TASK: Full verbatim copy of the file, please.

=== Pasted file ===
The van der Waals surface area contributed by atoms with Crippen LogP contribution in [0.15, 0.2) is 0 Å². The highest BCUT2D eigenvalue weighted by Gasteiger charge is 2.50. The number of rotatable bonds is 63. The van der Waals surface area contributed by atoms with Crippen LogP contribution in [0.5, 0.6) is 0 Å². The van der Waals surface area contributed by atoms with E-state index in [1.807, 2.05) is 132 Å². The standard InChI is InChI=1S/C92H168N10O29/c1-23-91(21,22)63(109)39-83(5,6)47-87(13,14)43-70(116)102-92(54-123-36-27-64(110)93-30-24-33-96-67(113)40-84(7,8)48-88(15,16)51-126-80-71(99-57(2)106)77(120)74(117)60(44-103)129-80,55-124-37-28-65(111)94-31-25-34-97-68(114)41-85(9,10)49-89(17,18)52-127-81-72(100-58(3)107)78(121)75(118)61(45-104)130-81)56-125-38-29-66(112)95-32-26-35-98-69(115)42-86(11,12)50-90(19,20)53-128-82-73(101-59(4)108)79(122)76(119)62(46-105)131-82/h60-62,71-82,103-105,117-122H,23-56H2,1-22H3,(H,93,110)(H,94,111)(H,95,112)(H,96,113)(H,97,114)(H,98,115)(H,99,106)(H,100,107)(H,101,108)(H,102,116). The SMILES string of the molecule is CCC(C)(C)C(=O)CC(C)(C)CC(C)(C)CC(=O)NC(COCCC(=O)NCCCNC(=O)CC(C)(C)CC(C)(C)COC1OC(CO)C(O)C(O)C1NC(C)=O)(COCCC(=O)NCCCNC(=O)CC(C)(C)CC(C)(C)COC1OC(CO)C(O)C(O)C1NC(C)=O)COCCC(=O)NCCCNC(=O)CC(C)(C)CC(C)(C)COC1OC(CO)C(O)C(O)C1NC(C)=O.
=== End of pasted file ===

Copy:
The van der Waals surface area contributed by atoms with Crippen LogP contribution in [0.15, 0.2) is 0 Å². The highest BCUT2D eigenvalue weighted by Gasteiger charge is 2.50. The number of rotatable bonds is 63. The van der Waals surface area contributed by atoms with Crippen LogP contribution in [0.5, 0.6) is 0 Å². The van der Waals surface area contributed by atoms with E-state index in [1.807, 2.05) is 132 Å². The standard InChI is InChI=1S/C92H168N10O29/c1-23-91(21,22)63(109)39-83(5,6)47-87(13,14)43-70(116)102-92(54-123-36-27-64(110)93-30-24-33-96-67(113)40-84(7,8)48-88(15,16)51-126-80-71(99-57(2)106)77(120)74(117)60(44-103)129-80,55-124-37-28-65(111)94-31-25-34-97-68(114)41-85(9,10)49-89(17,18)52-127-81-72(100-58(3)107)78(121)75(118)61(45-104)130-81)56-125-38-29-66(112)95-32-26-35-98-69(115)42-86(11,12)50-90(19,20)53-128-82-73(101-59(4)108)79(122)76(119)62(46-105)131-82/h60-62,71-82,103-105,117-122H,23-56H2,1-22H3,(H,93,110)(H,94,111)(H,95,112)(H,96,113)(H,97,114)(H,98,115)(H,99,106)(H,100,107)(H,101,108)(H,102,116). The SMILES string of the molecule is CCC(C)(C)C(=O)CC(C)(C)CC(C)(C)CC(=O)NC(COCCC(=O)NCCCNC(=O)CC(C)(C)CC(C)(C)COC1OC(CO)C(O)C(O)C1NC(C)=O)(COCCC(=O)NCCCNC(=O)CC(C)(C)CC(C)(C)COC1OC(CO)C(O)C(O)C1NC(C)=O)COCCC(=O)NCCCNC(=O)CC(C)(C)CC(C)(C)COC1OC(CO)C(O)C(O)C1NC(C)=O.